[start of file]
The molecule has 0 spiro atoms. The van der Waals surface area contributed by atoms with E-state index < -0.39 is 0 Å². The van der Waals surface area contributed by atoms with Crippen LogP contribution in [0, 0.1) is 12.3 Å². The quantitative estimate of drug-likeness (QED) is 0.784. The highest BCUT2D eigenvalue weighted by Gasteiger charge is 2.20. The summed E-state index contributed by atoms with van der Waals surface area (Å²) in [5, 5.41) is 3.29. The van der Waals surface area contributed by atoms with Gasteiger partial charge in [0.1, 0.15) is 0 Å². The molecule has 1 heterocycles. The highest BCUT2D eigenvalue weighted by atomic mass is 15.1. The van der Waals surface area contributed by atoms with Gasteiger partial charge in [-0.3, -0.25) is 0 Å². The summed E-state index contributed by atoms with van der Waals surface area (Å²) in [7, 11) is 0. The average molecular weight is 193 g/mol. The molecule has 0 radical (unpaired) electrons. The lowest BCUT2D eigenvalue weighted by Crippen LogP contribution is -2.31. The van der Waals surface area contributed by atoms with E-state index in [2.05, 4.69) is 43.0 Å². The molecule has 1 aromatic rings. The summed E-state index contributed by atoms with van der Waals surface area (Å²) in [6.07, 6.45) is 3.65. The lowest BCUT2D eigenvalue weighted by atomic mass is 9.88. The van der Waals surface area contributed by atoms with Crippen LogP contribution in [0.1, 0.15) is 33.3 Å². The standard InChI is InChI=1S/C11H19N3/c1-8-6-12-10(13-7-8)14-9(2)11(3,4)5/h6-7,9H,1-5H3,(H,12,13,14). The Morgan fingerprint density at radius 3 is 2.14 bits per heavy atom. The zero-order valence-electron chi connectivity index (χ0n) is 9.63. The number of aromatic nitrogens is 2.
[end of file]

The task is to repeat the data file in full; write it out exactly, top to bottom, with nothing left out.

The molecule has 0 spiro atoms. The van der Waals surface area contributed by atoms with E-state index < -0.39 is 0 Å². The van der Waals surface area contributed by atoms with Crippen LogP contribution in [0, 0.1) is 12.3 Å². The quantitative estimate of drug-likeness (QED) is 0.784. The highest BCUT2D eigenvalue weighted by Gasteiger charge is 2.20. The summed E-state index contributed by atoms with van der Waals surface area (Å²) in [5, 5.41) is 3.29. The van der Waals surface area contributed by atoms with Gasteiger partial charge in [0.1, 0.15) is 0 Å². The molecule has 1 heterocycles. The highest BCUT2D eigenvalue weighted by atomic mass is 15.1. The van der Waals surface area contributed by atoms with Gasteiger partial charge in [-0.3, -0.25) is 0 Å². The summed E-state index contributed by atoms with van der Waals surface area (Å²) in [7, 11) is 0. The average molecular weight is 193 g/mol. The molecule has 0 radical (unpaired) electrons. The lowest BCUT2D eigenvalue weighted by Crippen LogP contribution is -2.31. The van der Waals surface area contributed by atoms with E-state index in [2.05, 4.69) is 43.0 Å². The molecule has 1 aromatic rings. The summed E-state index contributed by atoms with van der Waals surface area (Å²) in [6.07, 6.45) is 3.65. The lowest BCUT2D eigenvalue weighted by atomic mass is 9.88. The van der Waals surface area contributed by atoms with Crippen LogP contribution in [0.1, 0.15) is 33.3 Å². The standard InChI is InChI=1S/C11H19N3/c1-8-6-12-10(13-7-8)14-9(2)11(3,4)5/h6-7,9H,1-5H3,(H,12,13,14). The Morgan fingerprint density at radius 3 is 2.14 bits per heavy atom. The zero-order valence-electron chi connectivity index (χ0n) is 9.63. The number of aromatic nitrogens is 2.